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5 hours ago, vicupstate said:

Editorial: Move forward on Low-line

It looks like this project is getting off the ground now. 

Plans are for the city to buy 13.54 acres for $4.85 million. 

Like the High Line in Manhattan. Nice!!! I wonder will it generate the same kind of boom for beautiful old Charleston  ???  

Edited by charleslpearson
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I saw a documentary on the High Line just last night by coincidence. Looks amazing. And to think it was almost torn down.  

I think the Lowline will be a big asset to the Midtown area but especially if it is extended south to Marion Square and also North to the Magnolia project area (or possibliy even beyond that).   

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Council approves Lowline funding and Ashley River Bike Lane

Excellent progress on two very important ped/bike  projects.


Council supported a plan to split the cost of the $5.1 million Low Line project with the Friends of the Lowcountry Low Line, the nonprofit that's been working for the past year to create the linear park on a former rail line on the upper peninsula.

With the support, city lawyers can begin closing the deal with Norfolk Southern Corp., which currently owns the rail corridor from Woolfe Street to Courtland Avenue.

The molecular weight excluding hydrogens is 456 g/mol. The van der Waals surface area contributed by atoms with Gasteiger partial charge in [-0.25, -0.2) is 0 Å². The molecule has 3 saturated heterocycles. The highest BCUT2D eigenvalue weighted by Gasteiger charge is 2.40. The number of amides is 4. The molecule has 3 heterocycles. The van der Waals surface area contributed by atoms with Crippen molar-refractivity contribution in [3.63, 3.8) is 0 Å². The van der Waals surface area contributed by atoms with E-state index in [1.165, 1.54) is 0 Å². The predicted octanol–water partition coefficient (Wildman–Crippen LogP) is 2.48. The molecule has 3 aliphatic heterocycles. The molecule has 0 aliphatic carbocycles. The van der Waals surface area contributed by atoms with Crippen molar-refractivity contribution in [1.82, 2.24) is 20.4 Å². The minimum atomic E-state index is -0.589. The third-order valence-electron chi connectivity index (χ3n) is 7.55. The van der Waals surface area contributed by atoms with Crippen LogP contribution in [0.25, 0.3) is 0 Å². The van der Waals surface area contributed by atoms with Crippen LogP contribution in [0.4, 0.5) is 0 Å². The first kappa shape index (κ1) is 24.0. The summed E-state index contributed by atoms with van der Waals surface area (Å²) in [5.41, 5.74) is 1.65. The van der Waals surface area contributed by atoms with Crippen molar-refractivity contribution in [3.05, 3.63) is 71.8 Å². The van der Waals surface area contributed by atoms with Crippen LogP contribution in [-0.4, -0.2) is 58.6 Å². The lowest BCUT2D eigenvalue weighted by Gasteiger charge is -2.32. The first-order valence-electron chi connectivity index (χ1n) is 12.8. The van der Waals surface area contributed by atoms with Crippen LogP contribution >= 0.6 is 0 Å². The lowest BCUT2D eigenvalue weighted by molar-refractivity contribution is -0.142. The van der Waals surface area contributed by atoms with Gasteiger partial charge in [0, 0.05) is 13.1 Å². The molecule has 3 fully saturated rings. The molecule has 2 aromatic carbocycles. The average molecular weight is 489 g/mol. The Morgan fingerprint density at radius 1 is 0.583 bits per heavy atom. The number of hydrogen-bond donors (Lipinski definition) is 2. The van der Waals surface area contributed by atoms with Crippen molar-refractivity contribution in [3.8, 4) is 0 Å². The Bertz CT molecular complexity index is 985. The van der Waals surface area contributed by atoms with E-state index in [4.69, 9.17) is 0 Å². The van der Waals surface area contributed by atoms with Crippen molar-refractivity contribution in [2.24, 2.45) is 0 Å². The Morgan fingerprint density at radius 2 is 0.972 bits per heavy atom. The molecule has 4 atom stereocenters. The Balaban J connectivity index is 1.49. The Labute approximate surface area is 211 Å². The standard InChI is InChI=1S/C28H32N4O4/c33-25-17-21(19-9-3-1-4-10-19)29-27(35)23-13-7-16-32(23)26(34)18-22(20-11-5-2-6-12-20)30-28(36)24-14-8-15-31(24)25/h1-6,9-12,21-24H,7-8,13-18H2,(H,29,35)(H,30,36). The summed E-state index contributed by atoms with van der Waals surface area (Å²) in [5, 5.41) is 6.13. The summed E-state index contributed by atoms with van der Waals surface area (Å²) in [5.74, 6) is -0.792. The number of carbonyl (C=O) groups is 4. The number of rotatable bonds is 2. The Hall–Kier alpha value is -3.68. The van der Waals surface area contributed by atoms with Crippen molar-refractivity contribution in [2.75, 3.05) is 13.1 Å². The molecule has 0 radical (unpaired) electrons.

The city also plans to buy two additional properties from the company for a total of $2.28 million: a 0.71-acre tract near F Street that could be used to build new affordable housing, and a 1.85-acre tract near Mount Pleasant, Meeting and King streets that could be a hub for a new Bus Rapid Transit line.

That puts the city's total cost at $4.84 million, much cheaper than the $17 million sum the nonprofit estimated earlier this year. Norfolk decided to sell off some of its larger, more expensive parcels that were included in the original plan.

Council also agreed to contribute $1.5 million to build a bike and pedestrian bridge over the Ashley River near the T. Allen Legare Bridge. The city is applying for a federal transportation grant to cover the majority of the $18 million project. 

Charleston County Council also pledged on Tuesday to spend up to $3 million in matching funds, but that share would only be spent on construction costs.

The bicycle advocacy group Charleston Moves will attempt to raise $1.5 million from private donors to help with the effort.

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